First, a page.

Impact Of DACA In The Cape Fear Region

Jan 19, 2018

Thousands of people face deportation if the U.S. Congress does not approve funding to continue the DACA program.  Deferred Action for Childhood Arrivals, also known as DACA, protects more than 700,000 people who came to the U.S. as children of undocumented immigrants.  They are also undocumented. Thousands of those people are in the Cape Fear Region.

DACA allows some people who came to the U.S. as minors, and had either entered or remained in the country illegally, to receive a renewable two-year period of deferred action from deportation and to be eligible for a work permit. As of 2017, approximately 800,000 people —referred to as Dreamers after the DREAM Act bill— enrolled in the program.

The Obama administration established the policy in 2012 and was targeted for removal by the Trump Administration last year.

“With everything that’s going on at the moment, what it really means is that everything is up in the air. There is no certainty about what could happen.”

Josue Carlos Gonzalez is a college student in Wilmington. He’s from Mexico, and has been in the U.S. since age six.

“I’m hoping that everything will happen in a positive way, that something will come about from Congress and the government to allow people in my situation to have some sort of status and relief to continue being in here the United States legally.”

The Trump administration last year said DACA would end on March 5 and ordered federal agencies to stop accepting applications to renew DACA statuses in early October. Then two weeks ago, a federal judge in San Francisco entered a nationwide order forcing the government to revive the program, and resume accepting renewal applications.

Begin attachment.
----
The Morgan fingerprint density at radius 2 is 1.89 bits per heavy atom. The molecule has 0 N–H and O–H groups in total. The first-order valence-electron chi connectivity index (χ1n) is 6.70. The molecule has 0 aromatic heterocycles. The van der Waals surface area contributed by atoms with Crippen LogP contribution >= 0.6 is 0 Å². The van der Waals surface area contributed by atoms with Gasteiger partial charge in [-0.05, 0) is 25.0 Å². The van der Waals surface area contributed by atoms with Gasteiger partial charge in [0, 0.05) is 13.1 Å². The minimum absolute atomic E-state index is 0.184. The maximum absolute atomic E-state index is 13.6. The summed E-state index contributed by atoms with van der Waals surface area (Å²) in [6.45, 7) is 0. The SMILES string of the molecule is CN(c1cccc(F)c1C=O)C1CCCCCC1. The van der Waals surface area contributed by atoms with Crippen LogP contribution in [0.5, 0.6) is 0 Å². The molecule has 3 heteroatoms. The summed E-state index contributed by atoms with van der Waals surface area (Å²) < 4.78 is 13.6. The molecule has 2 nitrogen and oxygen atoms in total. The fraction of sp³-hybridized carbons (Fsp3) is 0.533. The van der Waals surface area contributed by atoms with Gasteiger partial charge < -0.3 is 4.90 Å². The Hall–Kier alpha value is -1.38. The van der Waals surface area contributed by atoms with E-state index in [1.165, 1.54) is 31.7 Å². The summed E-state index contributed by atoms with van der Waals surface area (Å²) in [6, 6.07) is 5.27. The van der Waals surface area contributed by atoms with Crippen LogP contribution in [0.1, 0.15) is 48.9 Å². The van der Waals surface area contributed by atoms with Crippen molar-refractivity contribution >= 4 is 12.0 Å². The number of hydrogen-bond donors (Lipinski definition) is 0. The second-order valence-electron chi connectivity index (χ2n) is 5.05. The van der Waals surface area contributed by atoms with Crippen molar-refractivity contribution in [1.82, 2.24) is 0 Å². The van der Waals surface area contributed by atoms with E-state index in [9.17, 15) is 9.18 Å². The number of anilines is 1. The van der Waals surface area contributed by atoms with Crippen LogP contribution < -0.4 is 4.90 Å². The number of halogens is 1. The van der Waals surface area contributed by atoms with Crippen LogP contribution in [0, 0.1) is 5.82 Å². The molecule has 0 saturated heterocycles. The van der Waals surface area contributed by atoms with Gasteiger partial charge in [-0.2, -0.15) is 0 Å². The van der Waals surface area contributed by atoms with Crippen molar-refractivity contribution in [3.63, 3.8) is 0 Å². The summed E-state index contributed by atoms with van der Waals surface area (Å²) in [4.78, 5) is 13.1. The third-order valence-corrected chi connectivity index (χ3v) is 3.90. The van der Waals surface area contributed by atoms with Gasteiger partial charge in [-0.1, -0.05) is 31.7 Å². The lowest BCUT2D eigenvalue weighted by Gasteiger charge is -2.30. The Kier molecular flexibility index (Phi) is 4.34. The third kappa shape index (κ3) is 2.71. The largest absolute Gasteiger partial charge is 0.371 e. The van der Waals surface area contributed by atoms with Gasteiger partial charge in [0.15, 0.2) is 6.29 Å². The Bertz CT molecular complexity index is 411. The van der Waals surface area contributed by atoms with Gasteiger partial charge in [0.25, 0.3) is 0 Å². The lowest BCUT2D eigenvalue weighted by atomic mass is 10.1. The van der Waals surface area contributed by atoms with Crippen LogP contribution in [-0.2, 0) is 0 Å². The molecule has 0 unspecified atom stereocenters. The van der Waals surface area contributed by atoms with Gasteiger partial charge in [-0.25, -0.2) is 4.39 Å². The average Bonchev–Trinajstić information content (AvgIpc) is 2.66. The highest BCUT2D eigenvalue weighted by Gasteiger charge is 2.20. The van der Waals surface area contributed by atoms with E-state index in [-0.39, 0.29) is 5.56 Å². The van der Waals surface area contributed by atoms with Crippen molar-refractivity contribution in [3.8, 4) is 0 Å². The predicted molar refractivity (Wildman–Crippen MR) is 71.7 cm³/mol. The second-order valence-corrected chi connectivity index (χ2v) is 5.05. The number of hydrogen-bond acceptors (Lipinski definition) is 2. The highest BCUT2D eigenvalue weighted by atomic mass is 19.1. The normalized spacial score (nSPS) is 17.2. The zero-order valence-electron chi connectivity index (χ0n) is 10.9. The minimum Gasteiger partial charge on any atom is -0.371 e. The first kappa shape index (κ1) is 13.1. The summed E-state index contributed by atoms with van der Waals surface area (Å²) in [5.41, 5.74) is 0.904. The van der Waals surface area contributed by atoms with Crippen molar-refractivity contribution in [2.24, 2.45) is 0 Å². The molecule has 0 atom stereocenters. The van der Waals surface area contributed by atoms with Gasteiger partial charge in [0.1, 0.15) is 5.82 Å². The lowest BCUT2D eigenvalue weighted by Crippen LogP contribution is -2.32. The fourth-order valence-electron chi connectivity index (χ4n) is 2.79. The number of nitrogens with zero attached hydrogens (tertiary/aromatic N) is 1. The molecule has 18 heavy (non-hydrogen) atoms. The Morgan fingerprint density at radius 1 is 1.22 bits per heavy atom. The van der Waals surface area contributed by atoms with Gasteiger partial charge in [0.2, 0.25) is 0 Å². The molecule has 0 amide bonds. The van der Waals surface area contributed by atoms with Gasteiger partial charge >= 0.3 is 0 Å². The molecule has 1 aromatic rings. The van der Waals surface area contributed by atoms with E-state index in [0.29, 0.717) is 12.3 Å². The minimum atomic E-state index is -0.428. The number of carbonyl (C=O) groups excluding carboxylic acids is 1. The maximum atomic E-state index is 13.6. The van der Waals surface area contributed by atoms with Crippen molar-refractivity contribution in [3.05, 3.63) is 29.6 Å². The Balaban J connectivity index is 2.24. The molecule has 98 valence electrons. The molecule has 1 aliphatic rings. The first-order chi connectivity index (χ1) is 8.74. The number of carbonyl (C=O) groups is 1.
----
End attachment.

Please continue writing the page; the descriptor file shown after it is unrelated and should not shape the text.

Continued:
That’s when the Trump administration asked the U.S. Supreme Court to let the government go ahead with its plan to end the program. Add the spending bill that Republicans, Democrats and the White house are debating in Washington, and it gets complicated.

Antonio Puente is a professor of psychology at UNCW, and president of the American Psychological Association. He’s also an immigrant.

“And the challenge before Congress at this particular juncture, is can they address the spending bill, and the short-term spending bill, independently of DACA? The question before Congress, I believe, is can they address this in a way that is bipartisan?”

Wilmington-based immigration attorney Helen Tarokic.

“It is just one more aggression against race and ethnicity that I see on a daily basis through the directives of the White House.”

Tarokic does give high marks to Republican Senator Richard Burr of North Carolina, who, she says, has stepped in in the past to support her office’s efforts with DACA recipients.

He did not respond to multiple requests for comment.

Meanwhile Thom Tillis, the other Republican Senator for the state, is working with Senate Democrats on a bipartisan DACA agreement. However he posted a statement on his website that discussions on border security and enforcement with Democrats are much further apart, and that is the key to getting a deal on DACA.

UNCW professor Antonio Puente.

“I was an undocumented immigrant for many years. I’m very fortunate and very thankful that this country gave me an opportunity. It is not unusual in this country to be given a second chance and I as an undocumented person who became president of the largest psychological association in the world, is most thankful and I’m doing my very best every day to thank not only this country but the opportunities that have been afforded to me. May that opportunity be afforded to others.”

He says the time is now.

“We have to have a serious discussion in our country, about immigration reform once and for all. We can’t keep kicking this can down the road, especially in a world that is so migratory in nature.”